Regardless, you actually missed my main point. Yes, I argue that the probability of all this points to God, but I acknowledge in the book that this is my interpretation of the hard data. Equally I point out that naturalists argue for a natural origin based on their reading. WHAT I AM GETTING AT HOWEVER, is that naturalists are in the end using a faith-based argument, just as you are, to defend their end-case scenario.

Nothing wrong with that per se, as long as we all recognise THAT IT IS NOT A "SCIENTIFIC" ARGUMENT. It is an appeal to Science of the Gaps in exactly the same way I might appeal to God of the Gaps (you claim).

To be fair, you recognise this in the bigger sense, that the argument cannot be proven one way or the other. Good, we agree on that. But suggesting that simply because science can explain the routine, that therefore it is likely to be able to explain singularities (when the arguments are getting more ridiculous and desperate by the year) - frankly I don't think you're in a strong position to confidently make that analogy.

All you are doing is masking your appeal to Science of the Gaps in the grounds of probability...which is exactly what I'm doing. Both of us still have to believe our respective conclusions on faith, however, regardless of how much evidence we mount.

12:34 PM, January 16, 2008


All you are saying is that you admit that while science trumps supernatural explanations at every testable issue, you fall back on untestable issues and claim their very untestability (unique, unreproducable) makes them "hugely significant" and thus somehow outweigh the overwhelming tendency for scientific explanations to trump supernatural explanations practically every single time.

In the analogy of the thousand men and the lie detector, what you're saying is that after 999 men were found to have lied in their lives, it's reasonable to believe that the now dead and untestable 1000th man had never told a lie. Why? Precisely because he's dead and untestable - making him unique and a million times more significant than the others, and thus unlikely to follow the established pattern.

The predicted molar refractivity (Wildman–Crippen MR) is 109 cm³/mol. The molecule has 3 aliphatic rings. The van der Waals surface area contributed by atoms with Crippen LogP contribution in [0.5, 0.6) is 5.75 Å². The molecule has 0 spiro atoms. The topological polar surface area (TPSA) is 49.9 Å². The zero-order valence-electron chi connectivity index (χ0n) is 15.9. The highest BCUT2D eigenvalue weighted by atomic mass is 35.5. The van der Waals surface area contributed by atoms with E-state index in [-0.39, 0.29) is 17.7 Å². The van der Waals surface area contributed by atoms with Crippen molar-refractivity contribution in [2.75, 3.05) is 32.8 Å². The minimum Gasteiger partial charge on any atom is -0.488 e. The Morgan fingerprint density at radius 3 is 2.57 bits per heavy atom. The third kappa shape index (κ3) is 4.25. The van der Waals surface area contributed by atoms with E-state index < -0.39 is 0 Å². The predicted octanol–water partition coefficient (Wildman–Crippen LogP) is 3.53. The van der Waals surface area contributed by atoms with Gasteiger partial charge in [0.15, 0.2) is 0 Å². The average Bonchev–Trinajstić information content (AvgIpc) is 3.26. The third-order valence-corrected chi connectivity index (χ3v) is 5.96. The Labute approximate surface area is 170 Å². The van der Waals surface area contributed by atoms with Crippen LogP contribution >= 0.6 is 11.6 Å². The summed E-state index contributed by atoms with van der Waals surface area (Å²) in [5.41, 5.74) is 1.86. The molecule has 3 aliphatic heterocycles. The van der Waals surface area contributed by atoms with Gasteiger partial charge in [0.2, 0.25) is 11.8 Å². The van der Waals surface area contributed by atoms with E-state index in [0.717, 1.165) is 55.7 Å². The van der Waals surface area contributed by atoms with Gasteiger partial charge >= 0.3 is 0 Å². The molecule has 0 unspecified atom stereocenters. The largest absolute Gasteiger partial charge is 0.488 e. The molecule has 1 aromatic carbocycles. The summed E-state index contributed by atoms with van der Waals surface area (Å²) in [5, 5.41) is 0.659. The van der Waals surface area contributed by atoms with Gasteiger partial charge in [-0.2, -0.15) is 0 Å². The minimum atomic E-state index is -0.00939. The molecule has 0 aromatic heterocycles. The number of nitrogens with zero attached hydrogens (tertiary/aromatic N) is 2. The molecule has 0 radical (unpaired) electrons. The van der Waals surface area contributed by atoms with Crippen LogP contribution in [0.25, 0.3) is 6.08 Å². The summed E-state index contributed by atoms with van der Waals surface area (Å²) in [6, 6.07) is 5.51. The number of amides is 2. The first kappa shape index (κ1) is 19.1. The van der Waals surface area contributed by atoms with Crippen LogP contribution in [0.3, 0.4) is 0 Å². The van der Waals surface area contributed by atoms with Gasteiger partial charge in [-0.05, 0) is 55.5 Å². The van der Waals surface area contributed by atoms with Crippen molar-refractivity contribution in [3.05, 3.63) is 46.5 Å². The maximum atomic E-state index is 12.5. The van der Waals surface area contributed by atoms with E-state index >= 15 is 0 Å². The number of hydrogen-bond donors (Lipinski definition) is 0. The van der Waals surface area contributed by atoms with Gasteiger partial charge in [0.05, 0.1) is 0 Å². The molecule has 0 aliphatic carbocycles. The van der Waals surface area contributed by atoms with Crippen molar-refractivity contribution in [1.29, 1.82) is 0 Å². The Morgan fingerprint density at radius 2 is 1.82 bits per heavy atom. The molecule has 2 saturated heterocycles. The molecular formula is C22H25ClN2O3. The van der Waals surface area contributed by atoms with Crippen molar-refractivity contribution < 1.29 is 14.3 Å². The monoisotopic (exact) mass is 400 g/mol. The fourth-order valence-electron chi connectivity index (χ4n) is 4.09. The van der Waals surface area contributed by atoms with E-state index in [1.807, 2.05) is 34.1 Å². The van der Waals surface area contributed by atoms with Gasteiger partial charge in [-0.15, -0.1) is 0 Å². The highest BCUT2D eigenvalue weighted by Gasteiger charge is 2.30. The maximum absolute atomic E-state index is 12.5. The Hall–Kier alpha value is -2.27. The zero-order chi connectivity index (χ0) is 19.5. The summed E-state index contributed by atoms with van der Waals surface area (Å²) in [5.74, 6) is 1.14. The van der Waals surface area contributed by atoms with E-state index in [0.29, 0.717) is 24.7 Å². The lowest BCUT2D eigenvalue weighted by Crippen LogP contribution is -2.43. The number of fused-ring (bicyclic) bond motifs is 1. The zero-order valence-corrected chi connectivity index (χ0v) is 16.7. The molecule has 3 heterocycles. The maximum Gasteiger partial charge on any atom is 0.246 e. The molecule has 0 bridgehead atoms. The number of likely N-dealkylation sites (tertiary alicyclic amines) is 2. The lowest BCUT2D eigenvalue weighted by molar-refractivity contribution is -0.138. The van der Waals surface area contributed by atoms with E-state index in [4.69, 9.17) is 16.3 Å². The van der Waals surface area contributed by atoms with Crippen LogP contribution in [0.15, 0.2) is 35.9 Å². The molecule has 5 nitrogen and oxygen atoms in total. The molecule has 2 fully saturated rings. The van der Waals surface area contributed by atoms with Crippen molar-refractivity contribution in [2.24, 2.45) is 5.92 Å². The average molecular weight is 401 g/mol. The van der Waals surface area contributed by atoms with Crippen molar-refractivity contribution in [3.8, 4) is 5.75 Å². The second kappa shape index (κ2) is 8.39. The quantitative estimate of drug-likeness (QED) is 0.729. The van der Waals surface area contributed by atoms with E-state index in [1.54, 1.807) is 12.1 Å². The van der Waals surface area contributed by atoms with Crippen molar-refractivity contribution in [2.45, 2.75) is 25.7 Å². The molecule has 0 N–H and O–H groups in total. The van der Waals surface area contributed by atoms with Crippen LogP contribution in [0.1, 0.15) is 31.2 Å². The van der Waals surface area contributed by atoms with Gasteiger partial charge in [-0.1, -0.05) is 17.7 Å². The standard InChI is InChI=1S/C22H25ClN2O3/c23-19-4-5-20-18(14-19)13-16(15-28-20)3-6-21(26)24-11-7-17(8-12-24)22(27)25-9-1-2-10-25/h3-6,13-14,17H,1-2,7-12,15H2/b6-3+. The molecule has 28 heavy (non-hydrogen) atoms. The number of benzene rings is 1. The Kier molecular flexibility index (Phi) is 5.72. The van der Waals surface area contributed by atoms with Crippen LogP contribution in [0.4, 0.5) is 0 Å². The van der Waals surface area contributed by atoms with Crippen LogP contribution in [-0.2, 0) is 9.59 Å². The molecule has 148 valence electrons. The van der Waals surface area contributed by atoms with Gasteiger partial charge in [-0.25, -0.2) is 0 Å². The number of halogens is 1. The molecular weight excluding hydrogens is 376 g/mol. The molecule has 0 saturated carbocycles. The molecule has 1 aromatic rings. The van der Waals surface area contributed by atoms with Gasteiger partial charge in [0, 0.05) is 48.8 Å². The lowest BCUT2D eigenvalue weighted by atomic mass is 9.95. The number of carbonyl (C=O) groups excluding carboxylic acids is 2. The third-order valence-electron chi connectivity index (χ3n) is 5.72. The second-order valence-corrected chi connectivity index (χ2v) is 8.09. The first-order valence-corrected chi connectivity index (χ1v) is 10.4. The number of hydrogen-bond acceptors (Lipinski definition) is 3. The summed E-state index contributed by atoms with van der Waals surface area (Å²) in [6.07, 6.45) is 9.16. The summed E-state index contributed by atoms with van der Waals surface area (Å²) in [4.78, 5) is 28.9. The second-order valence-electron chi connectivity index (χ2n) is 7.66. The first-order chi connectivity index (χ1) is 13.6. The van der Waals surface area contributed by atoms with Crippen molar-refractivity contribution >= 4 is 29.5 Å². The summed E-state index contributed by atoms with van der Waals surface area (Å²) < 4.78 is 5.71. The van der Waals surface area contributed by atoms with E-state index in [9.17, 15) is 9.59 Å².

And come on. You don't seriously think "the fact that we haven't seen another universe spring up in 15 billion years lends weight to it not being part of natural ongoing processes." You know perfectly well that if universes were springing up, we by definition would not be seeing them.

It is possible that the most accurate explanation for the existence of the universe (if such a notion is intelligible) or abiogenesis is a supernatural one. And it is possible that the most accurage explanations are scientific ones. But you seem to think that the fact that they're both possible puts them on an even footing, and the choice is a matter of taste/bias.

It's not. It's not an even footing. Naturalistic explanations have repeatedly, repeatedly, repeatedly trumped supernatural ones. It has never been the case in the experience of the human race that if one assumes there is a naturalistic explanation for some physical phenomenon, you will be proven wrong. It has never been the case in any testable situation in the history of the human race that if one assumes there is a supernatural explanation for some physical phenomenon, you will be proven correct.

Supernatural explanations are on the back foot. All you have done is retreated to untestable phenomena, declared them "significant" and so worth more points than the whole history of science's triumphs, and claimed that it's petty bias not to believe a big invisible being is the correct explanation this time.

It's not faith to believe that if something has happened a million times before, it'll happen again this time. It's the only reasonable attitude. It could be wrong. This could be the one time. But it is unreasonable to believe that. If you apply the term "faith" equally to expecting unprecedented exceptions to rules and expecting things to conform to rules, I really don't know what you mean by the word at all.

1:35 PM, January 16, 2008


On page 180 of The Divinity Code you'll see a story recounted involving a US sociologist and theologian. Perhaps you can tell me a credible "natural" explanation for the story. You don't need to do it yet, but you can keep this in mind for when you get to that part of the book.

3:34 PM, January 16, 2008

Sweet as, will do.

4:13 PM, January 16, 2008